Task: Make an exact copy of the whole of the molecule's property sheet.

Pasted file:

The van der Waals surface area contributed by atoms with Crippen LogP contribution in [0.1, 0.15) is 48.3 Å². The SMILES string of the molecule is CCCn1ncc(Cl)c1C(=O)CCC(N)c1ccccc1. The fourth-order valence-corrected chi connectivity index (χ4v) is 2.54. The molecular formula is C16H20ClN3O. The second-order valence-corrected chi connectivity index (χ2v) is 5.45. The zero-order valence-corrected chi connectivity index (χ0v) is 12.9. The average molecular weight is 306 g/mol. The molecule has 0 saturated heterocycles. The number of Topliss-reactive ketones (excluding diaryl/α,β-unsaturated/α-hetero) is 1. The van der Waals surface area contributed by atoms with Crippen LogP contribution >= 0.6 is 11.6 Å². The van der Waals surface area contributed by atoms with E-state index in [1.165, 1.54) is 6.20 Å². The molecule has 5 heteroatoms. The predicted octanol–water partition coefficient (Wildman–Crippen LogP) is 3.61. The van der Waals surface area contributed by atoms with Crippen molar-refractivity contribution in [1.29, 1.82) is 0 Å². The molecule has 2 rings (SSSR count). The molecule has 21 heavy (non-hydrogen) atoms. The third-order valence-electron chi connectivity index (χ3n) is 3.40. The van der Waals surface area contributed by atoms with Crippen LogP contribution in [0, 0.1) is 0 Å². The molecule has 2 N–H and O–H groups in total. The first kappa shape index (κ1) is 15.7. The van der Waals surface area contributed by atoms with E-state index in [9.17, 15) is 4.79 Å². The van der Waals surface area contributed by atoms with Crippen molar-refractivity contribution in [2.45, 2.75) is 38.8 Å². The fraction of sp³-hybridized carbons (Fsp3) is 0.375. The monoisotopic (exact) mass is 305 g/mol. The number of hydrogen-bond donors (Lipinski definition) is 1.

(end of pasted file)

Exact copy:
The van der Waals surface area contributed by atoms with Crippen LogP contribution in [0.1, 0.15) is 48.3 Å². The SMILES string of the molecule is CCCn1ncc(Cl)c1C(=O)CCC(N)c1ccccc1. The fourth-order valence-corrected chi connectivity index (χ4v) is 2.54. The molecular formula is C16H20ClN3O. The second-order valence-corrected chi connectivity index (χ2v) is 5.45. The zero-order valence-corrected chi connectivity index (χ0v) is 12.9. The average molecular weight is 306 g/mol. The molecule has 0 saturated heterocycles. The number of Topliss-reactive ketones (excluding diaryl/α,β-unsaturated/α-hetero) is 1. The van der Waals surface area contributed by atoms with Crippen LogP contribution >= 0.6 is 11.6 Å². The van der Waals surface area contributed by atoms with E-state index in [1.165, 1.54) is 6.20 Å². The molecule has 5 heteroatoms. The predicted octanol–water partition coefficient (Wildman–Crippen LogP) is 3.61. The van der Waals surface area contributed by atoms with Crippen molar-refractivity contribution in [1.29, 1.82) is 0 Å². The molecule has 2 rings (SSSR count). The molecule has 21 heavy (non-hydrogen) atoms. The third-order valence-electron chi connectivity index (χ3n) is 3.40. The van der Waals surface area contributed by atoms with Crippen LogP contribution in [0, 0.1) is 0 Å². The molecule has 2 N–H and O–H groups in total. The first kappa shape index (κ1) is 15.7. The van der Waals surface area contributed by atoms with E-state index in [9.17, 15) is 4.79 Å². The van der Waals surface area contributed by atoms with Crippen molar-refractivity contribution in [2.45, 2.75) is 38.8 Å². The fraction of sp³-hybridized carbons (Fsp3) is 0.375. The monoisotopic (exact) mass is 305 g/mol. The number of hydrogen-bond donors (Lipinski definition) is 1.